If you give a good goddamn about Australian music you should just listen to this because whether you like (are evolved enough to enjoy) the sound of The Nation Blue or not they’ve fucked with formula of rock music in an oh-so-needed way. The three piece from Hobart (via Melbourne) have been punishing sensibilities and complacent corporate genre-core since before 2K. One of the country’s most revered live acts, ferociously alive, anarchically melodic, darkly inert on occasions, you can never predict what sounds The Nation Blue will hatch.
It’s been seven years since the boys’ last album and 20 years since their inception and they’re returning in Terminator form with two separate albums released simultaneously on Poison City Records, Black and Blue. They’ve said that Black is the darker, heavier of the two while Blue is more straight-up rock songs–if there could be anything straight-up about these noisy fucks.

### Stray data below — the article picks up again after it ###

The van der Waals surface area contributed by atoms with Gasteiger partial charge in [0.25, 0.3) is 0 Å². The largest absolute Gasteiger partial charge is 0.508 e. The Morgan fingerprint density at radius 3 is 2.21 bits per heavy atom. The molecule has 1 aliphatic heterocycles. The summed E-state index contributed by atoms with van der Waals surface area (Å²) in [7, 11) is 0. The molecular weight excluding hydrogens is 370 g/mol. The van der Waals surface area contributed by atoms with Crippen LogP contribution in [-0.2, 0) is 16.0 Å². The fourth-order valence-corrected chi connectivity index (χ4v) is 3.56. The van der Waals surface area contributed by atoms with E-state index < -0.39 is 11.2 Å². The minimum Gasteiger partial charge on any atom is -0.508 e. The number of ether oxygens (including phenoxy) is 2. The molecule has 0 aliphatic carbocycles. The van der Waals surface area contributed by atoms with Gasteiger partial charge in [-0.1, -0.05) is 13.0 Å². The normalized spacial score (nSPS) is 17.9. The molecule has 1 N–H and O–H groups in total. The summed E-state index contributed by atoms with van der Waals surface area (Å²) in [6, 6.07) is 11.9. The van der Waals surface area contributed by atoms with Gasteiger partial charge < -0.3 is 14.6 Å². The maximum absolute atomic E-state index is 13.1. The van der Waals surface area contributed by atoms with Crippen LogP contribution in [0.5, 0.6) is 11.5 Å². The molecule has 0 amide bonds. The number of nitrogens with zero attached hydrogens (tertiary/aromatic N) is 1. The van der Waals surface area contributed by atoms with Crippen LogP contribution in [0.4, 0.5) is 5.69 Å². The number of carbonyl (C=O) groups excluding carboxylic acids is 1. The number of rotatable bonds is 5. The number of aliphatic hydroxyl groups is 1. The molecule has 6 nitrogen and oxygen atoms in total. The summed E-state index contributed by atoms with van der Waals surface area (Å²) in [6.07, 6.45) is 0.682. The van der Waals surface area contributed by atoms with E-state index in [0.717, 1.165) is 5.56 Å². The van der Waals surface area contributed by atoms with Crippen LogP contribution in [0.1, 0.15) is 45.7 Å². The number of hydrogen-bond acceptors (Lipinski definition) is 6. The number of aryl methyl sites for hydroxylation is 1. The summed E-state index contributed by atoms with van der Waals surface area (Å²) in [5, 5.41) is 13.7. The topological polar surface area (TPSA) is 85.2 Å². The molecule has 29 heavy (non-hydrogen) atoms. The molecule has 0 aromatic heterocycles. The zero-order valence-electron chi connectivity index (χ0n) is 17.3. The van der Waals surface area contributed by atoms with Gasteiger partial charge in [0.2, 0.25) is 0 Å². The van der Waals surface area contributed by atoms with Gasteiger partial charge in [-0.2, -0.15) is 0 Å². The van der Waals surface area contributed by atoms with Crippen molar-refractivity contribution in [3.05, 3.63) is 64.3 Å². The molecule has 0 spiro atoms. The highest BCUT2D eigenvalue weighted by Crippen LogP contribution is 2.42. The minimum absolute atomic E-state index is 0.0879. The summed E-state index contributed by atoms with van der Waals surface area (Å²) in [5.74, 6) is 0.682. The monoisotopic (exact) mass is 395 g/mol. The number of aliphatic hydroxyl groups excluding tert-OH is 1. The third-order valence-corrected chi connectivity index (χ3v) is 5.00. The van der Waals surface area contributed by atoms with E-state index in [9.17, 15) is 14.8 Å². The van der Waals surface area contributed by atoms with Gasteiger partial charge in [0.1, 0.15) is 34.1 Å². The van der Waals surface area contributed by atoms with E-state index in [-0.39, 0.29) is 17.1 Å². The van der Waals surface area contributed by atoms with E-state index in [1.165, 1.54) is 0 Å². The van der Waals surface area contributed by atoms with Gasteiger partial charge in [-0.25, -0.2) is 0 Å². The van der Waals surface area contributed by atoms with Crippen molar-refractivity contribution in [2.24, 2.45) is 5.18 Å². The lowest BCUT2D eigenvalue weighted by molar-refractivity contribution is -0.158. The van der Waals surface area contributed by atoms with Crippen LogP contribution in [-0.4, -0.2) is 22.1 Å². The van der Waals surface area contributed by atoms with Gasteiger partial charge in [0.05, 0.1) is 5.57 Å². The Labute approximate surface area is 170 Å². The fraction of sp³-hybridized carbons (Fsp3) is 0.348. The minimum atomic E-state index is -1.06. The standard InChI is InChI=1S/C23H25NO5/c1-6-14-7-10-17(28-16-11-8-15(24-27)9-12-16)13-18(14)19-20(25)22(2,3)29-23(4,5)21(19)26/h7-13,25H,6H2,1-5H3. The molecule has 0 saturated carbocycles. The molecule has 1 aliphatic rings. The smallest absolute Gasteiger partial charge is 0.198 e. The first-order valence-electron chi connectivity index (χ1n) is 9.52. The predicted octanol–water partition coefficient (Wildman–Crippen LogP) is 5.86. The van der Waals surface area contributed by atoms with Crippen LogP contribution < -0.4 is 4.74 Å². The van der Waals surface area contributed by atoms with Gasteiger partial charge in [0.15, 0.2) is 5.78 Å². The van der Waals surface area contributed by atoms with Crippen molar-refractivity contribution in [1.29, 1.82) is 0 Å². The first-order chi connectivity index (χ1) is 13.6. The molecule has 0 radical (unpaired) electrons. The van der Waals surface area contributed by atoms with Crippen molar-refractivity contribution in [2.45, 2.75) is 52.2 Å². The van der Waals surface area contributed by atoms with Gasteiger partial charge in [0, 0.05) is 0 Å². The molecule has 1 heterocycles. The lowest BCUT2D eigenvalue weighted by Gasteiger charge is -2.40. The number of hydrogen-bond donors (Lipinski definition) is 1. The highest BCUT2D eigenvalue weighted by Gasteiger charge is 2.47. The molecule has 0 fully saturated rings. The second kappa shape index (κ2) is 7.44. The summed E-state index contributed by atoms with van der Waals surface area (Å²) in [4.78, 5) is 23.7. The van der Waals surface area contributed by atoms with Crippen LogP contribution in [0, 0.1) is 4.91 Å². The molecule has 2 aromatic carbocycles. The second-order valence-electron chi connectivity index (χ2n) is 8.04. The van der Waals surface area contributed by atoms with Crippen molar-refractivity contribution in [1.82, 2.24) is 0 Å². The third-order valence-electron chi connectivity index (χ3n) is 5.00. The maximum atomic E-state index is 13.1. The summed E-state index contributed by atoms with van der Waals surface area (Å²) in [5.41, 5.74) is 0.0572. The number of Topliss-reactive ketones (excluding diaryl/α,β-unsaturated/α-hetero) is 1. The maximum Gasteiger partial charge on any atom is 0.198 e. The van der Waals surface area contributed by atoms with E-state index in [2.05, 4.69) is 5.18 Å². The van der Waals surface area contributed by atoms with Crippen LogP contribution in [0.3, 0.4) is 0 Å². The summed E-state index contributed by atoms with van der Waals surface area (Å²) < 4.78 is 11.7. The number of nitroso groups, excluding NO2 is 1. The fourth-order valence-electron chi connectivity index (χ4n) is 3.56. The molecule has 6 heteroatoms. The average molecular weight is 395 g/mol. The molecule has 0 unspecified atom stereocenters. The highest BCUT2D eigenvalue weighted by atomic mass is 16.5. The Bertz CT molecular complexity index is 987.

Imagine a world where genre is not confining but rather a post for the recalcitrant Ivy to grow over. This is the Nation Blue. They have the strength of a mastodon running through a night-market. Face-degloving sadistic noise with some of the most propulsive rhythm sections, ever. A band that sometime exhibits throat-blistering aggression, sometimes sombre post-punk cooing, sometimes Aussie-belter pub-punk tunes, but always delivered as a stern insult to an amorphous and uncaring world.